Arturo Magidin wrote: > > In article <3CB37F24.36269B9@kidzmail.com.au>, > Peter Johnson <firstname.lastname@example.org> wrote: > >Hi, > > > >A question we have been asked in our maths class is: find an integer of > >any size, such that, when then last digit becomes the first digit, the > >result is double the original number. > > > >That is, if the initial number is: > > > >ABCDEF > > > >then find a number that is TWICE this number, and has the form > > > >FABCDE > > > >(ABCDEF * 2 = FABCDE) > > > >If anyone can give the initial number that would fit this problem, I > >would be very greatful. > > You are trying to solve the following problem: > > Let x be a number with n digits. Then 2(10x+a) = 10^n*a + x, with > 0<=a<=9. > > so 20x+2a = 10^n*a + x > 19x = (10^n-2)a > > From this you should be able to deduce a number of things. For > example, a must divide 19x, but cannot divide 19, so it must divide > x. 19 must divide 10^n-2, which should give you possible values of n.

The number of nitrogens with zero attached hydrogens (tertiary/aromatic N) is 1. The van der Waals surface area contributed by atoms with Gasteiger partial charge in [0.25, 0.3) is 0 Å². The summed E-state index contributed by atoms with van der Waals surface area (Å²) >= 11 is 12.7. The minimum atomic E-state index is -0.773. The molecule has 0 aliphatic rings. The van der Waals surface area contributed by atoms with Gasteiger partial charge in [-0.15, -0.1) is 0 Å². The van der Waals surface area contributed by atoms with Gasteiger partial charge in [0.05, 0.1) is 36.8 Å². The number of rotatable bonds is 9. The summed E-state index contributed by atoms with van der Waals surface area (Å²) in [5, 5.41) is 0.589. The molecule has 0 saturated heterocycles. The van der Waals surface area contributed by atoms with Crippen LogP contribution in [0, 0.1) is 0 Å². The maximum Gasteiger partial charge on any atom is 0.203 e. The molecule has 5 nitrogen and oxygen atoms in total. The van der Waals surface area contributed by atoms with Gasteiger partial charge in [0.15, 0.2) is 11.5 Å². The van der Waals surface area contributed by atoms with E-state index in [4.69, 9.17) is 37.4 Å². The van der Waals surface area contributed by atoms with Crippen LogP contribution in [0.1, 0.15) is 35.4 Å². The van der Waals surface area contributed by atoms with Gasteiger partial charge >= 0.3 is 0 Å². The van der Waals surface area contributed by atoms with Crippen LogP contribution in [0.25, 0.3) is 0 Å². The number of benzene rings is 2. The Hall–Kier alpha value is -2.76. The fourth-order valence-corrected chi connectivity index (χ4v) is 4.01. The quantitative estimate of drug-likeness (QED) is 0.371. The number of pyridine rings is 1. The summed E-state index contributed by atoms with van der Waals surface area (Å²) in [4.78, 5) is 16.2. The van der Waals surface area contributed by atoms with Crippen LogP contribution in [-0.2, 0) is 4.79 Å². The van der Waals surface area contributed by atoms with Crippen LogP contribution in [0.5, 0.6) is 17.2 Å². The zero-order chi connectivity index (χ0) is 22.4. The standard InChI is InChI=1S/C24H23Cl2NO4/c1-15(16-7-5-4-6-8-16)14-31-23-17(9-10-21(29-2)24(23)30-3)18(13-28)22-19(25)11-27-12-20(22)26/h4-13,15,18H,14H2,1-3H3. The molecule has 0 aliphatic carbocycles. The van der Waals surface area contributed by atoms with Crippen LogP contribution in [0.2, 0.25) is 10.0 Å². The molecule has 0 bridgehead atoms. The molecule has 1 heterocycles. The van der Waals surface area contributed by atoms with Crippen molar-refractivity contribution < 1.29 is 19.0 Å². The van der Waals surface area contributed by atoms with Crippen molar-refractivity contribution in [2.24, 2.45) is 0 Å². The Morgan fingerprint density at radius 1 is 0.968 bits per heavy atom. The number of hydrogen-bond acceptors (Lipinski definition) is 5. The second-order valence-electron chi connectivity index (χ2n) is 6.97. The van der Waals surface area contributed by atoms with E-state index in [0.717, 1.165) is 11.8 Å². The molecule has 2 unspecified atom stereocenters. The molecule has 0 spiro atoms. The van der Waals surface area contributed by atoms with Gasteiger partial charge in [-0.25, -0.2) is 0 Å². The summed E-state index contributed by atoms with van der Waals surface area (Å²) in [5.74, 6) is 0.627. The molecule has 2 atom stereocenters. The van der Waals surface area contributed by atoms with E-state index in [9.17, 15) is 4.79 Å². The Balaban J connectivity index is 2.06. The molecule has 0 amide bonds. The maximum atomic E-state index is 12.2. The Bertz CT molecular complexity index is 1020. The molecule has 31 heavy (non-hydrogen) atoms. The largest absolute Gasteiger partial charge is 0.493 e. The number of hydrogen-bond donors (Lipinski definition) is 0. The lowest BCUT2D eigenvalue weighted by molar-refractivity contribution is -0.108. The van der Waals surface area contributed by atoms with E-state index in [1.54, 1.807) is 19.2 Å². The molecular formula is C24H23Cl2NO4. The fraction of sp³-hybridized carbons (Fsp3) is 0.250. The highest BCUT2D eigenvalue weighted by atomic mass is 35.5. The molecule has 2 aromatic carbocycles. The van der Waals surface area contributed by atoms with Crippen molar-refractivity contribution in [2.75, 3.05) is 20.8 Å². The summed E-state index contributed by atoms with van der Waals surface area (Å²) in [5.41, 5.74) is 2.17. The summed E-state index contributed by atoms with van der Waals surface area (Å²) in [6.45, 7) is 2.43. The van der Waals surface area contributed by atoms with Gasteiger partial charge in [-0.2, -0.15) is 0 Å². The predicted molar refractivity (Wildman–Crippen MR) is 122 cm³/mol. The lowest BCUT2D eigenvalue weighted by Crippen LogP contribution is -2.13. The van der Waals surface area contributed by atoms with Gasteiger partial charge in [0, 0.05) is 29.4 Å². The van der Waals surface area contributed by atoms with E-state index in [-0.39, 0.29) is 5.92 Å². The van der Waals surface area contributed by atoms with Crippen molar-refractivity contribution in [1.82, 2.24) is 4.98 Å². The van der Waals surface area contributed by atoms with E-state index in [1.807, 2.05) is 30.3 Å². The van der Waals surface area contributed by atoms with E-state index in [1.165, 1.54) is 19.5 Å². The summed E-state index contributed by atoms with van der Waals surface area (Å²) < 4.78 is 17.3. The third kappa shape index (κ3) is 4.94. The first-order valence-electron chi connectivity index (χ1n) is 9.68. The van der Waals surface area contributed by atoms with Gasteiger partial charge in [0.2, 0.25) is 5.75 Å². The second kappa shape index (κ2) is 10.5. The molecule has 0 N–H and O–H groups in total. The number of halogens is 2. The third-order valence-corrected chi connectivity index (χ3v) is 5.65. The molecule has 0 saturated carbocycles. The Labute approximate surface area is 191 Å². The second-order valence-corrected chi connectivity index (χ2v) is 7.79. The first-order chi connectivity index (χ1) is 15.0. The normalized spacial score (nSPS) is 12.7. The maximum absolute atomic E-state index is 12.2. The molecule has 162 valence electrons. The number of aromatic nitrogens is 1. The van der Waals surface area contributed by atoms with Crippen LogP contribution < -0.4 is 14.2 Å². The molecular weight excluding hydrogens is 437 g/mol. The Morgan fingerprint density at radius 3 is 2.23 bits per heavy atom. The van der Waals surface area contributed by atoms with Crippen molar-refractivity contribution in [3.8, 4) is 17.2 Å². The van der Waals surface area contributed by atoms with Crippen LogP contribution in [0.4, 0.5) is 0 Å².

"A number of things" including the answer, which follows immediately once you find n ( 17 works ) and evaluate s = (10^n-2)/19. Then values of a = 2 thru 9 give solutions. ( a=1 requires 10*x+a to be expressed with a leading 0 )